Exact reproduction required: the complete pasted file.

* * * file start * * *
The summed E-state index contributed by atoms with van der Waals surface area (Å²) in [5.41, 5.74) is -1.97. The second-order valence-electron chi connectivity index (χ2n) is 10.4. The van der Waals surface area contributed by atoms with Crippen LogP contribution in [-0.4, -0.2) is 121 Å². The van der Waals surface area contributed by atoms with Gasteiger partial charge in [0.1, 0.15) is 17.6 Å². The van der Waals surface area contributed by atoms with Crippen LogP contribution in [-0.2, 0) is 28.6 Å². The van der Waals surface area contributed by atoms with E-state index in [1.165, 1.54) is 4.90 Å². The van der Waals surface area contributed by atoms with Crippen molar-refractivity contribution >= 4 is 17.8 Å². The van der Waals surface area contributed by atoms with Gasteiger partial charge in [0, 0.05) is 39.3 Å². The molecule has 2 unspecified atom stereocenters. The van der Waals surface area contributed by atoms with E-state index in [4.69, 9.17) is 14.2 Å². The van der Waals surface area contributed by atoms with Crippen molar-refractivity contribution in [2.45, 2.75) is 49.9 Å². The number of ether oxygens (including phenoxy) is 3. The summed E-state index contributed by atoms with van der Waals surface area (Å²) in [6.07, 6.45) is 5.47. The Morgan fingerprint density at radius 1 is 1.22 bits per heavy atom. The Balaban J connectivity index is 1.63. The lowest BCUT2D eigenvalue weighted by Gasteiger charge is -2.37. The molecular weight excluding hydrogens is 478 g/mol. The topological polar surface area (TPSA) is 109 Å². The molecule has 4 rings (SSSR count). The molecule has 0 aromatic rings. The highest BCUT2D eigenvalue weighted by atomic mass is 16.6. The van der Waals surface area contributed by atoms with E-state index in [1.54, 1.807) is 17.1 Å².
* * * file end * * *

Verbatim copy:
The summed E-state index contributed by atoms with van der Waals surface area (Å²) in [5.41, 5.74) is -1.97. The second-order valence-electron chi connectivity index (χ2n) is 10.4. The van der Waals surface area contributed by atoms with Crippen LogP contribution in [-0.4, -0.2) is 121 Å². The van der Waals surface area contributed by atoms with Gasteiger partial charge in [0.1, 0.15) is 17.6 Å². The van der Waals surface area contributed by atoms with Crippen LogP contribution in [-0.2, 0) is 28.6 Å². The van der Waals surface area contributed by atoms with E-state index in [1.165, 1.54) is 4.90 Å². The van der Waals surface area contributed by atoms with Crippen molar-refractivity contribution >= 4 is 17.8 Å². The van der Waals surface area contributed by atoms with Gasteiger partial charge in [0, 0.05) is 39.3 Å². The molecule has 2 unspecified atom stereocenters. The van der Waals surface area contributed by atoms with E-state index in [4.69, 9.17) is 14.2 Å². The van der Waals surface area contributed by atoms with Crippen molar-refractivity contribution in [2.45, 2.75) is 49.9 Å². The number of ether oxygens (including phenoxy) is 3. The summed E-state index contributed by atoms with van der Waals surface area (Å²) in [6.07, 6.45) is 5.47. The Morgan fingerprint density at radius 1 is 1.22 bits per heavy atom. The Balaban J connectivity index is 1.63. The lowest BCUT2D eigenvalue weighted by Gasteiger charge is -2.37. The molecular weight excluding hydrogens is 478 g/mol. The topological polar surface area (TPSA) is 109 Å². The molecule has 4 rings (SSSR count). The molecule has 0 aromatic rings. The highest BCUT2D eigenvalue weighted by atomic mass is 16.6. The van der Waals surface area contributed by atoms with E-state index in [1.54, 1.807) is 17.1 Å².